Is a global warming time bomb about to explode above the Arctic Circle?
Well, consider the following. . .
Massive CO2, methane releases pose global dangers
Charles Miller, the principal investigator in NASA’s Carbon in Arctic Reservoirs Vulnerability Experiment [CARVE] offers a stark assessment of the impacts of carbon dioxide and methane released from the Arctic and the potential of massive releases there accelerating global warming across the globe.
In the interview with Thom Hartmann for RT America’s The Big Picture, Carver says current scenarios could see a rise in carbon dioxide emissions to a total of as much as 20-50 billion metric tons by 2040, and by 2100 160 to 250 mllion metric tons — the latter number equivalent to all the carbon dioxide emitted by the industrial revolution since 1950.
Methane emissions would accelerate as the Arctic warms.
Climate change already underway in the Arctic, with the greatest impact on land surface, which also features a precarious living environment.
Is a Sleeping Giant Stirring in the Arctic?
The program notes:
Carbon in our atmosphere is a principal driver of climate change. And there’s a massive amount of carbon locked up in the earth’s northern polar region. So, NASA has decided to find out exactly how much carbon is in the Arctic region and how stable or unstable it might be and how it’s reacting to climate change. Joining me now for more on this is Dr. Charles Miller – Research Scientist & principal investigator of the Carbon in Arctic Reservoirs Vulnerability Experiment (CARVE) – a five-year NASA-led field campaign studying how climate change is affecting the Arctic’s carbon cycle.
New study warns of major methane releases
The release of methane, once seen as unlikely, is now being raised as a potentially catastrophic threat.
From Nafeez Ahmed of The Guardian:
A new paper [PDF] in the journal Nature argues that the release of a 50 Gigatonne (Gt) methane pulse from thawing Arctic permafrost could destabilise the climate system and trigger costs as high as the value of the entire world’s GDP. The East Siberian Arctic Shelf’s (ESAS) reservoir of methane gas hydrates could be released slowly over 50 years or “catastrophically fast” in a matter of decades – if not even one decade – the researchers said.
Not everyone agrees that the paper’s scenario of a catastrophic and imminent methane release is plausible. Nasa’s Gavin Schmidt has previously argued that the danger of such a methane release is low, whereas scientists like Prof Tim Lenton from Exeter University who specialises in climate tipping points, says the process would take thousands if not tens of thousands of years, let alone a decade.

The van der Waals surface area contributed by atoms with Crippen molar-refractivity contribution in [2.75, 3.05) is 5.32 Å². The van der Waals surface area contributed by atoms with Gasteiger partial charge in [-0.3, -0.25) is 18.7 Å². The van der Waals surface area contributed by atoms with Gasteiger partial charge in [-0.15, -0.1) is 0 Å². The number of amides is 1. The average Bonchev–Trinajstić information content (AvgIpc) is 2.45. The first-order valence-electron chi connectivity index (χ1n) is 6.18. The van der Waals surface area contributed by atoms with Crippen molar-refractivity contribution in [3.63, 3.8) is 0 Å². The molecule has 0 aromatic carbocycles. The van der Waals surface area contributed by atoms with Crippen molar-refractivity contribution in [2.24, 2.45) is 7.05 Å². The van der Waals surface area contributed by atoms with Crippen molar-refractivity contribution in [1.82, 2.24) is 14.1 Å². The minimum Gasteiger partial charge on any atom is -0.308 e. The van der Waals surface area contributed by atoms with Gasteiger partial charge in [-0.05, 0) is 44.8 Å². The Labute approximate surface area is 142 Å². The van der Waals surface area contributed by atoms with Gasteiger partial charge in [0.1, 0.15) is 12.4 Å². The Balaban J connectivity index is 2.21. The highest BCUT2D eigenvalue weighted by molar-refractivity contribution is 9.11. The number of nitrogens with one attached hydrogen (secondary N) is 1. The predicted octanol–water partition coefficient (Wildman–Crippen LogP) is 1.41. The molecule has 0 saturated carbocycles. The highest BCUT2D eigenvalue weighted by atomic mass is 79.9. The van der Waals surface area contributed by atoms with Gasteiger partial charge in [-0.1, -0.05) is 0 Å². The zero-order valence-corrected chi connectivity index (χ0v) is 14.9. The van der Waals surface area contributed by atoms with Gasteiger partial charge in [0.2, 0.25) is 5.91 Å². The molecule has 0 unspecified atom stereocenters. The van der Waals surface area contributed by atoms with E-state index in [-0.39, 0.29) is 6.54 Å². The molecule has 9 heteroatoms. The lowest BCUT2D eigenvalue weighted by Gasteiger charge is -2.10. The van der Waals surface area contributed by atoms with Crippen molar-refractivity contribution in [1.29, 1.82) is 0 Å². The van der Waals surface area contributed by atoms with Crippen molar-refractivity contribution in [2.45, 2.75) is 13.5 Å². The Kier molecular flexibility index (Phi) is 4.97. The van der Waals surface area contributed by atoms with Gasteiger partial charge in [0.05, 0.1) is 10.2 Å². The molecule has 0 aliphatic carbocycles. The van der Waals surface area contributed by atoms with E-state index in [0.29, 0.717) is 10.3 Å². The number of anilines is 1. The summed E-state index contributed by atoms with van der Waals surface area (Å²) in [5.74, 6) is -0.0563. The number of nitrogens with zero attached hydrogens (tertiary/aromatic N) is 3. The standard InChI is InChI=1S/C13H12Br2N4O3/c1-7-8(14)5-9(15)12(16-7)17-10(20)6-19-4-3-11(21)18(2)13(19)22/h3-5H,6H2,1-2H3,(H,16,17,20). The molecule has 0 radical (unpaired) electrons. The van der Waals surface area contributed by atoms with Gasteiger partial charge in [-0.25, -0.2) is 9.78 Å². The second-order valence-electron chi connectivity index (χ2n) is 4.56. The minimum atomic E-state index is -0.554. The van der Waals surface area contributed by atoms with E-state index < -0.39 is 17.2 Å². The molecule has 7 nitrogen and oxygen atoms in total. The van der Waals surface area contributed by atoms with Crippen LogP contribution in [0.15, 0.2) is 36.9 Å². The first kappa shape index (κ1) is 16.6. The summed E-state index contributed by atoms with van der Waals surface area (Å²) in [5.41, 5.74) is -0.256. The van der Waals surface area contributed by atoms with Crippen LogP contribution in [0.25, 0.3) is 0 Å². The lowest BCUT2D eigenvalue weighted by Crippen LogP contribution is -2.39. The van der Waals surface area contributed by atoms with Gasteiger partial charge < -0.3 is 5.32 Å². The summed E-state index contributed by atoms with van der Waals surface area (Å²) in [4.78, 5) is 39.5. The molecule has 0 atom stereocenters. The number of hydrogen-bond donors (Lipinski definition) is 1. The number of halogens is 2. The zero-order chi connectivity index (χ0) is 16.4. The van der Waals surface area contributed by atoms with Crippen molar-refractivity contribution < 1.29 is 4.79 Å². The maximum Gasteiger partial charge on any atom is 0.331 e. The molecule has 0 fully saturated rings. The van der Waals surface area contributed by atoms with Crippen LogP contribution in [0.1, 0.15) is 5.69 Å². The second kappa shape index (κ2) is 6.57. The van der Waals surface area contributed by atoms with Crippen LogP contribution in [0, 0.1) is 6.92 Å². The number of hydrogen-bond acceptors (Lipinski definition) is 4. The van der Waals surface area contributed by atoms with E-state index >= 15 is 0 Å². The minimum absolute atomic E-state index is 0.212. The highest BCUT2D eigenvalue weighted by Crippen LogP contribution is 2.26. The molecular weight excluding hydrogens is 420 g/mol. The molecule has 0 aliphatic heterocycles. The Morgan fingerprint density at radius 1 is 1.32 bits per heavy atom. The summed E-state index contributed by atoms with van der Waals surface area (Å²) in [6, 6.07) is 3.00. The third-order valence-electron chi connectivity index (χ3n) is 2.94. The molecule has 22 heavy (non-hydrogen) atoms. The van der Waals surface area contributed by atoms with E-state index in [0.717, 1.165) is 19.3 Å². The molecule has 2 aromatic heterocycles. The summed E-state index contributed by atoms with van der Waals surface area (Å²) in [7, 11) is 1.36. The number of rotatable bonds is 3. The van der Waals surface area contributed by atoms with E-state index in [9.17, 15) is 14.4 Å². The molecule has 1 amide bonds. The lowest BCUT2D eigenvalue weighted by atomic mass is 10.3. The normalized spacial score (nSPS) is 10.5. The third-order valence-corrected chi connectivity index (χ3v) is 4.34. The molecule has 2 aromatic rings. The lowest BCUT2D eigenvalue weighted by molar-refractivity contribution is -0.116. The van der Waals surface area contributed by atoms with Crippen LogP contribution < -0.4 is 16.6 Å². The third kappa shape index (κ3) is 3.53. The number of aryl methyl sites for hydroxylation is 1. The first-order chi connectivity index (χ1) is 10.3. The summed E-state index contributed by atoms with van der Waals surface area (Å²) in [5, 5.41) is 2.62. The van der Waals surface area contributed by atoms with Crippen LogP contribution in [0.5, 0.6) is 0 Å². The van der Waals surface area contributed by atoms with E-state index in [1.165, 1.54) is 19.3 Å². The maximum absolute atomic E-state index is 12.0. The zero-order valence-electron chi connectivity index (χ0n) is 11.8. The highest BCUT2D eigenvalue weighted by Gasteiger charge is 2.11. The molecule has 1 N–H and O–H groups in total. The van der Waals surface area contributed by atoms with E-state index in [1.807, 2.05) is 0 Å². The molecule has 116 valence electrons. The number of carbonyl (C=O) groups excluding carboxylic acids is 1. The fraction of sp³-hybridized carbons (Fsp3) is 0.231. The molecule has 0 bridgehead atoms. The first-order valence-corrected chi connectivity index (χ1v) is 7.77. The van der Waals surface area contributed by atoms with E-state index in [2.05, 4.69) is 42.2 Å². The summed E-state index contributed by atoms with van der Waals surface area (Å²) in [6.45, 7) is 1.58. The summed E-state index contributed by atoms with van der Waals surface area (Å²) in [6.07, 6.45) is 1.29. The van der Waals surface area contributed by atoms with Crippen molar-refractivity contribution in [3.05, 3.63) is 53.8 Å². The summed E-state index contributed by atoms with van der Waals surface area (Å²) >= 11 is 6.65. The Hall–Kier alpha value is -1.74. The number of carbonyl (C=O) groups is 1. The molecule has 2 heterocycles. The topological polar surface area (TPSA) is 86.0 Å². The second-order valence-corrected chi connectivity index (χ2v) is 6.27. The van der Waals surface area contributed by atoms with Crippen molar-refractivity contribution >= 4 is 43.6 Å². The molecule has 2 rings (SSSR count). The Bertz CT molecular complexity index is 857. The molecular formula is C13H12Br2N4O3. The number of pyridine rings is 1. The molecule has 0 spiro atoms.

But do most models underestimate the problem? A new paper in Proceedings of the National Academy of Sciences (PNAS) projects that the Arctic will be ice free in September by around 2054-58. This, however, departs significantly from empirical observations of the rapid loss of Arctic summer sea ice which is heading for disappearance within two or three years according to Nature co-author and renowned Arctic expert Prof Peter Wadhams, head of the Polar ocean physics group at Cambridge University.
More from the BBC:
The researchers estimate that the climate effects of the release of this gas could cost $60 trillion (£39 trillion), roughly the size of the global economy in 2012.
The impacts are most likely to be felt in developing countries they say.
The research has been published in the journal Nature.
Scientists have had concerns about the impact of rising temperatures on permafrost for many years. Large amounts of methane are concentrated in the frozen Arctic tundra but are also found as semi-solid gas hydrates under the sea.
And back to The Guardian for this from John Vidal:
The Arctic sea ice, which largely melts and reforms each year, is declining at an unprecedented rate. In 2012, it collapsed to under 3.5m sqkm by mid September, just 40% of its usual extent in the 1970s. Because the ice is also losing its thickness, some scientists expect the Arctic ocean to be largely free of summer ice by 2020.
The growing fear is that as the ice retreats, the warming of the sea water will allow offshore permafrost to release ever greater quantities of methane. A giant reservoir of the greenhouse gas, in the form of gas hydrates on the East Siberian Arctic Shelf (ESAS), could be emitted, either slowly over 50 years or catastrophically fast over a shorter time frame, say the researchers.
The ramifications of vanishing ice will also be felt far from the poles, they say because the region is pivotal to the functioning of Earth systems, such as oceans and climate. “The imminent disappearance of the summer sea ice in the Arctic will have enormous implications for both the acceleration of climate change, and the release of methane from off-shore waters which are now able to warm up in the summer,” said Prof Peter Wadhams, head of the Polar ocean physics group at Cambridge University and one of the authors of the paper published in the journal Nature.
And the bottom line is. . .
The massive production of rapidly obsolescing goods to feed the finance-driven dictates of global economic growth carries a high price tag, and the tragedy is that many of those who enjoyed the benefits won’t be the ones to pay the costs, as the carnage is off-loaded on the poor and the generations to come. . .or not to come.